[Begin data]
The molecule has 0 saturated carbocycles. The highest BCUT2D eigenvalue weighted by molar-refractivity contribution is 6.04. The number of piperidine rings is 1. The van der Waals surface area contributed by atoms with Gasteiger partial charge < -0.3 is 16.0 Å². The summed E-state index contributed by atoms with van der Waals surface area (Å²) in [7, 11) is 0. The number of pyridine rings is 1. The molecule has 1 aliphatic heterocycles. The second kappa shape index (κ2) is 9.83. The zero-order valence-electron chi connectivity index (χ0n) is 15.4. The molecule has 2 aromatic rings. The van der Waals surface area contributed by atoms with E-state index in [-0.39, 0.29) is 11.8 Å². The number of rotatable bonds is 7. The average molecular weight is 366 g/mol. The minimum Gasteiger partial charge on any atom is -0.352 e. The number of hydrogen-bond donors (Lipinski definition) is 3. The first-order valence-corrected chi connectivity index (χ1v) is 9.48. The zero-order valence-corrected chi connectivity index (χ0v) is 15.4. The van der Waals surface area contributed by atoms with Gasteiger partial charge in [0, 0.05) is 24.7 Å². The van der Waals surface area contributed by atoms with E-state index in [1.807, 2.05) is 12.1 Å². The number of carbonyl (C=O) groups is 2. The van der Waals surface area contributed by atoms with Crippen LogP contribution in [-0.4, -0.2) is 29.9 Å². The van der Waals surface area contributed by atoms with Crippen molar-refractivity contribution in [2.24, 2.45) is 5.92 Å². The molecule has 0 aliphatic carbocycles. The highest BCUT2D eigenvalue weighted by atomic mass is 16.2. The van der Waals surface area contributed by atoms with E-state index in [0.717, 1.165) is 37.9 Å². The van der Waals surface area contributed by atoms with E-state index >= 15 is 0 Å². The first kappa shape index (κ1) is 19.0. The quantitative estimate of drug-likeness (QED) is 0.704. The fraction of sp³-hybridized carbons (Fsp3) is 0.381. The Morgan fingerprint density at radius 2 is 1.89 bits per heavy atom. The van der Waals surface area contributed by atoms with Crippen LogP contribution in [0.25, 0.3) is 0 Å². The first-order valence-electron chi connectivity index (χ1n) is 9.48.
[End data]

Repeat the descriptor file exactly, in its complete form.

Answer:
The molecule has 0 saturated carbocycles. The highest BCUT2D eigenvalue weighted by molar-refractivity contribution is 6.04. The number of piperidine rings is 1. The van der Waals surface area contributed by atoms with Gasteiger partial charge < -0.3 is 16.0 Å². The summed E-state index contributed by atoms with van der Waals surface area (Å²) in [7, 11) is 0. The number of pyridine rings is 1. The molecule has 1 aliphatic heterocycles. The second kappa shape index (κ2) is 9.83. The zero-order valence-electron chi connectivity index (χ0n) is 15.4. The molecule has 2 aromatic rings. The van der Waals surface area contributed by atoms with E-state index in [-0.39, 0.29) is 11.8 Å². The number of rotatable bonds is 7. The average molecular weight is 366 g/mol. The minimum Gasteiger partial charge on any atom is -0.352 e. The number of hydrogen-bond donors (Lipinski definition) is 3. The first-order valence-corrected chi connectivity index (χ1v) is 9.48. The zero-order valence-corrected chi connectivity index (χ0v) is 15.4. The van der Waals surface area contributed by atoms with Gasteiger partial charge in [0, 0.05) is 24.7 Å². The van der Waals surface area contributed by atoms with E-state index in [1.807, 2.05) is 12.1 Å². The number of carbonyl (C=O) groups is 2. The van der Waals surface area contributed by atoms with Crippen LogP contribution in [-0.4, -0.2) is 29.9 Å². The van der Waals surface area contributed by atoms with Crippen molar-refractivity contribution in [2.24, 2.45) is 5.92 Å². The molecule has 0 aliphatic carbocycles. The highest BCUT2D eigenvalue weighted by atomic mass is 16.2. The van der Waals surface area contributed by atoms with E-state index in [0.717, 1.165) is 37.9 Å². The van der Waals surface area contributed by atoms with E-state index >= 15 is 0 Å². The first kappa shape index (κ1) is 19.0. The quantitative estimate of drug-likeness (QED) is 0.704. The fraction of sp³-hybridized carbons (Fsp3) is 0.381. The Morgan fingerprint density at radius 2 is 1.89 bits per heavy atom. The van der Waals surface area contributed by atoms with Crippen LogP contribution in [0.25, 0.3) is 0 Å². The first-order valence-electron chi connectivity index (χ1n) is 9.48.